Connections & Processing
Even before the first start-up, Rane‘s flagship proves to be extremely robust and encased in steel; however, the DJM S-11 is more space-saving and a lot lighter, and its surface also looks more elegant. In terms of connectivity, it has a microphone jack, two line and two phono jacks, and an aux port for inputs. Two master outputs (XLR and RCA), a booth output and two outputs for headphones are onboard, as well as the two USB interfaces. That being said, the Seventy Two MKII has one microphone input and one more additional RCA stereo output than the DJM-S11. For the integration of an additional effect device, this is an advantage.
The internal processing of the audio resolution is, however, of a higher quality on the DJM-S11 thanks to the 64-bit DSP mix and dithering processors and the 32-bit D/A converter, while the counterpart relies on a 32-bit processor. But when listening to identical tracks on both, sonic quality differences are not really noticeable.
Mixer & Effects
At the heart of these mixers are two channels plus a crossfader, whose faders can now be driven even better, thanks to the three wear-free Mag-Four faders on the MKII, or only one Magvel Pro crossfader on the DJM S-11. The sliding resistance, however, is very pleasant throughout, even if it is more noticeable on the Rane mixer. A three-band tone control is mandatory, which is not only applicable as an equalizer, but also for hearty operations as a complete isolator and completely cuts the frequency band. But only Rane can show off with an additional high and low pass filter per channel and for the sampler.
The central element is also the 4.3 inch touch display, which can not only display the waveform, but also cleverly select the effects. The DJM S-11‘s very high-resolution display can also be used to control virtual Decks 3 and 4. The mixer, which is compatible with rekordbox and Serato DJ Pro, also allows you to control the programs on the display via touch MIDI.
Another essential component is the effects section with its six selectable buttons each, which can be fed with software effects. In addition, there are two effect toggles that let you quickly activate a selected effect. In addition, there are eleven integrated effects on the Rane model, which can be called up via the Flex FX button, even if switching between the effects is somewhat awkward. A positive feature of the DJM S-11 is not only the extended selection of beat effects with a total of 22 effects but, above all, the creative innovation of the Smooth Echo. For this, an echo is triggered as soon as you move an object, such as fader or pad, to which the effect has been assigned.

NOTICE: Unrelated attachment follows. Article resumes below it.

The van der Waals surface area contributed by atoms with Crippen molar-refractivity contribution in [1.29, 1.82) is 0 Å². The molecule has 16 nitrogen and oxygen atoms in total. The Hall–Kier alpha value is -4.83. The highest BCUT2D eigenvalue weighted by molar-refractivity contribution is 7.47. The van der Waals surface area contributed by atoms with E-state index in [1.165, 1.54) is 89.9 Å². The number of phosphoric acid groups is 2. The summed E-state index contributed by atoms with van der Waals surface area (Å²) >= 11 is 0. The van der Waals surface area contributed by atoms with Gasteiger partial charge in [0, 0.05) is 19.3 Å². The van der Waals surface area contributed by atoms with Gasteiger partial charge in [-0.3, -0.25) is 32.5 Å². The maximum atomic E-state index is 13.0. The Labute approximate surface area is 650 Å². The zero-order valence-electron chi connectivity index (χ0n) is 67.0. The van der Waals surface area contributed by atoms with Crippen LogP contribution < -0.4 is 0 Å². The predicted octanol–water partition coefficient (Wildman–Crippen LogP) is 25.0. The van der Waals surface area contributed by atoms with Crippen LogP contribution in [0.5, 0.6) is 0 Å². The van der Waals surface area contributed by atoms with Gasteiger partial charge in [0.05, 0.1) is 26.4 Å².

The eight performance pads per channel are no less important. They are somewhat larger on the Pioneer and can, therefore, be hit better. There are the modes: Hot Cue, Roll, Loop and Sampler, as well as subpads that can be called up via Shift, and include pitch play and the scratch bank. The Seventy-Two MKII has its modes: Cue, Loop, Roll, Sampler and Slicer, but with the help of Serato DJ Pro, it can also act as a standalone controller thanks to the transport mode in the pads without a player.
If mixing is all about creativity, with large performance pads, lots of effect settings and loops for live remixing, the DJM S-11 and its higher-resolution display have the edge. Regarding the more stable construction and greater connectivity, the Seventy-Two MkII is ahead. As a bonus, Rane includes two Serato Control Vinyls with the purchase; however, both are quite equal in terms of performance, so that a personal test is recommended in case of doubt.
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